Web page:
Baby crappies are referred to as smaller crappies which have not grown to table size when they can be caught and sold or eaten. The population of crappies can multiply very fast, with the white crappies having a faster reproduction rate than the black crappies. During the spawning season, thousands of eggs are released and fertilized.
In some cases, over 50,000 crappie eggs can be spawned per adult female. The crappie eggs are laid at a depth of about five feet, and after hatching the baby, crappies begin their ‘journey’ to adulthood.
Where are baby crappies found?
After hatching, baby crappies maintain their initial habitat, thriving within schools of different sizes. At this time the baby crappies are in danger of becoming food for larger fish. They can be found lurking in places where they are protected from larger fish such as below rocks, deep in cracks within rocks close to the shoreline, under weeds, or fallen trees in the water.
Baby crappies have also been specially separated after hatching and reared in private ponds where they grow to maturity, in some cases, they are reared in small aquariums or fish tanks in small numbers.
Baby crappies feed on similar foods eaten by fingerlings generally such as zooplankton, and larvae or insects found in the water. These foods are also sought by the bigger fish which causes a scale where only the toughest baby crappies may survive while growing in the open waters.
Crappies can grow up to three inches in one year. However, this size is still quite small for the table size which is about 7 to 10 inches. To attain the table size, baby crappies will have to remain hidden avoiding the bigger fish which can eat them as food.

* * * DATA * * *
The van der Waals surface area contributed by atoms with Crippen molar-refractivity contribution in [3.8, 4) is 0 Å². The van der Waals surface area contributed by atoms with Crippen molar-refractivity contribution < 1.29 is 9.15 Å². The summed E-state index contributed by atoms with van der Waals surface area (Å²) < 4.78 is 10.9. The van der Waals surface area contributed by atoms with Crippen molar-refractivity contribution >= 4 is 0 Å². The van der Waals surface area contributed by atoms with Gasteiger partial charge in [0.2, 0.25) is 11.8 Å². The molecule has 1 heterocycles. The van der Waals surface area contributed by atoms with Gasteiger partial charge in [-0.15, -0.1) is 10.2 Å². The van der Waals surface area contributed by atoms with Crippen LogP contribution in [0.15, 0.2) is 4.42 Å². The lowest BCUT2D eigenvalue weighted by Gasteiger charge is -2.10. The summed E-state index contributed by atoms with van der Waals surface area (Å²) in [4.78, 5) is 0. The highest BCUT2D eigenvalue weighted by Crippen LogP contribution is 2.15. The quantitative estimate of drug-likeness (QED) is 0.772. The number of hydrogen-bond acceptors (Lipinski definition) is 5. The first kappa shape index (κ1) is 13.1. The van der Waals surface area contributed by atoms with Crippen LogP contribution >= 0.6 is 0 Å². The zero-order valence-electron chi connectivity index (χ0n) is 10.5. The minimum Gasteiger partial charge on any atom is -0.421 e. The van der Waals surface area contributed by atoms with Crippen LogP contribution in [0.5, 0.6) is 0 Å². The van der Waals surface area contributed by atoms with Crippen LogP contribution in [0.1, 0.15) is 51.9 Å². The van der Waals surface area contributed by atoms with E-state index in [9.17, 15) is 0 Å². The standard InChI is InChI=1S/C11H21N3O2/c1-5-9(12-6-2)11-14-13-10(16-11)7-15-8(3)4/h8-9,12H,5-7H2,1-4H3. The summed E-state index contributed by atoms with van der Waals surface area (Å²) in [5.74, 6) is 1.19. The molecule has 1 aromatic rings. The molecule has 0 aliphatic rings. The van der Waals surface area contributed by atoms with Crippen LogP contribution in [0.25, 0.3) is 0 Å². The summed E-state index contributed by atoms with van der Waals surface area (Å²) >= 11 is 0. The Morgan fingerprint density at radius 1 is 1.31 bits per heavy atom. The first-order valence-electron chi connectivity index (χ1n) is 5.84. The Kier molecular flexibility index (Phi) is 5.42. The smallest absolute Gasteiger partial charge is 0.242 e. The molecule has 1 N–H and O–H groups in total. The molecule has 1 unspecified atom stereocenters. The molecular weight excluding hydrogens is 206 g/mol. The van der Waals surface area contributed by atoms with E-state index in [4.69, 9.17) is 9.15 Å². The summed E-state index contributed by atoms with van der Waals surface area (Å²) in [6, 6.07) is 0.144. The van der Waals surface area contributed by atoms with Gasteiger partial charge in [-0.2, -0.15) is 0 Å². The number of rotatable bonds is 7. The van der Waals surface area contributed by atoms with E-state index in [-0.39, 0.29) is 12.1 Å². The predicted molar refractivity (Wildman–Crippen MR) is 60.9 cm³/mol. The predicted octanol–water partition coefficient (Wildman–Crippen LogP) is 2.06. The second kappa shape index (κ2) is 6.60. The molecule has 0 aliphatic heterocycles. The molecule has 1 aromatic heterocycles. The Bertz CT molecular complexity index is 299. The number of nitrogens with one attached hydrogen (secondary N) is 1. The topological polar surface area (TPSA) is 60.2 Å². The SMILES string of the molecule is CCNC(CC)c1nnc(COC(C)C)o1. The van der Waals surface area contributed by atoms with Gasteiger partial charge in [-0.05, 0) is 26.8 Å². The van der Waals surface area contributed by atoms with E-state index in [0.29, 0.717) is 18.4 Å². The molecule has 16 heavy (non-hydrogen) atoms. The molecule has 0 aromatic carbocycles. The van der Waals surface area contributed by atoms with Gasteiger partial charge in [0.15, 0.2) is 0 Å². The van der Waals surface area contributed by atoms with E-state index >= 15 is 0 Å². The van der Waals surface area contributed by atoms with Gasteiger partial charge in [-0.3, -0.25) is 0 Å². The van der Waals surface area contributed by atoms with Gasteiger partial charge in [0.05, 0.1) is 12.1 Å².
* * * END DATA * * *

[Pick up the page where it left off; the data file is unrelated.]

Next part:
Generally, fish farms stock the black crappies for breeding rather than the white crappies because the black crappies do not multiply as fast as the white crappies. Overpopulation can be a problem when there is limited space (natural ponds) on the farm, and overpopulation can also affect the size of the adult crappies.
How to protect baby crappies
In some farms, the adult crappies are removed after spawning, and the baby crappies are left in the natural ponds to hatch and grow to maturity. Baby crappies can also be protected in ponds where the farmer has set up brush piles, water plants, hollow rocks and other obstacles that provide hiding places for the baby crappies.
In some states, crappie fishing is regulated in a way that the baby crappies have enough time to grow into adults. Other regulations make it mandatory that anglers should catch only crappies of a particular size. In these places, an angler is expected to release smaller crappies back into the water if they do not measure up to the recommended table size.
It is also important to prevent lakes and rivers where crappies spawn from pollution. When harmful chemicals or fertilizers are washed into the rivers, these substances can kill or hinder the normal development of the baby crappies.
In conclusion, a majority of the baby crappies grow into adults, issues such as overpopulation are checked naturally in the rivers and lakes. Farmers who also wish to rear their baby crappies can purchase fingerlings to be bred in their private natural ponds.